Anyone who has interviewed teachers have asked the simple question “why do you want to teach?” I’m sure many of us have been asked this question in interviews ourselves. At the secondary level, the answer we hear often is some variation on this:
“I just love Math/History/Science/_____ and I want to impart that love of my subject to my students. I want to show them how great it is and get kids excited about it.” It’s a nice, safe answer for many people looking to get into teaching anywhere in grades 6-12.
But I can’t stand that answer. Hate it hate it hate it.
Teaching is not about imparting a list of facts or details to a group of young people, and your love of your chosen subject is not going to make you a great teacher. If history is your passion, become a historian. If science is your passion, become a scientist. Don’t become a teacher.
In order to be a teacher, your passion must be teaching. You must be willing to dedicate time to understanding learning styles, to designing learning environments, to collaborating with teachers in other subjects to develop transcurricular experiences that allow students to create and learn by making. You need to delve into scholarship about learning and psychology and the mind of an adolescent. You have to think about the best way to get students to understand themselves, how they learn, and how they can best contribute to the world not only in the future, but right now. You must be someone who is willing to teach whatever it is that is necessary at that moment because it’s not about the subject–it’s about the students. You must spend time thinking about the best way to approach how the specific students in your classes learn, and create with them in mind. You must hold yourself to a higher standard and make your practice something that you are constantly questioning, tweaking, and refining. Education must be a profession, not something that just allows you to talk about a hobby you find interesting.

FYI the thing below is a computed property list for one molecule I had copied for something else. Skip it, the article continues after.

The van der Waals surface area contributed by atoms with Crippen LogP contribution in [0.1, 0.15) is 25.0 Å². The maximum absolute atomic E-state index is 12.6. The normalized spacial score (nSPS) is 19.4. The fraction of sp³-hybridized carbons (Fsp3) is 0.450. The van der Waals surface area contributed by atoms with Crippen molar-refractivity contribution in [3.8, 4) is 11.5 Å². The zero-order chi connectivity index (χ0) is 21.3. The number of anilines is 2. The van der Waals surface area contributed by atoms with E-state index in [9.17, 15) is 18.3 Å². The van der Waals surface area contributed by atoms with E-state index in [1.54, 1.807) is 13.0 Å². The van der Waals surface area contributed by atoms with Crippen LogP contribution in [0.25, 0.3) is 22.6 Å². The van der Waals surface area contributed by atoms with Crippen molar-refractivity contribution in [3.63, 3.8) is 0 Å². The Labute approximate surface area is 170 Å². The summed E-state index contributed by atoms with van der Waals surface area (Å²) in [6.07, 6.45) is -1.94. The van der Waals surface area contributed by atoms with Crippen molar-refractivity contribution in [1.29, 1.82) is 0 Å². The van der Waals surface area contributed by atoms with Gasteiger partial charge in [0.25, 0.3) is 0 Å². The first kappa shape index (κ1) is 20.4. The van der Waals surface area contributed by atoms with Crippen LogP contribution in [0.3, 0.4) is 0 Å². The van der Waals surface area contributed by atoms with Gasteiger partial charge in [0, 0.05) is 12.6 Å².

Don’t teach because you love your academic field of study. Teach because you are obsessed with teaching.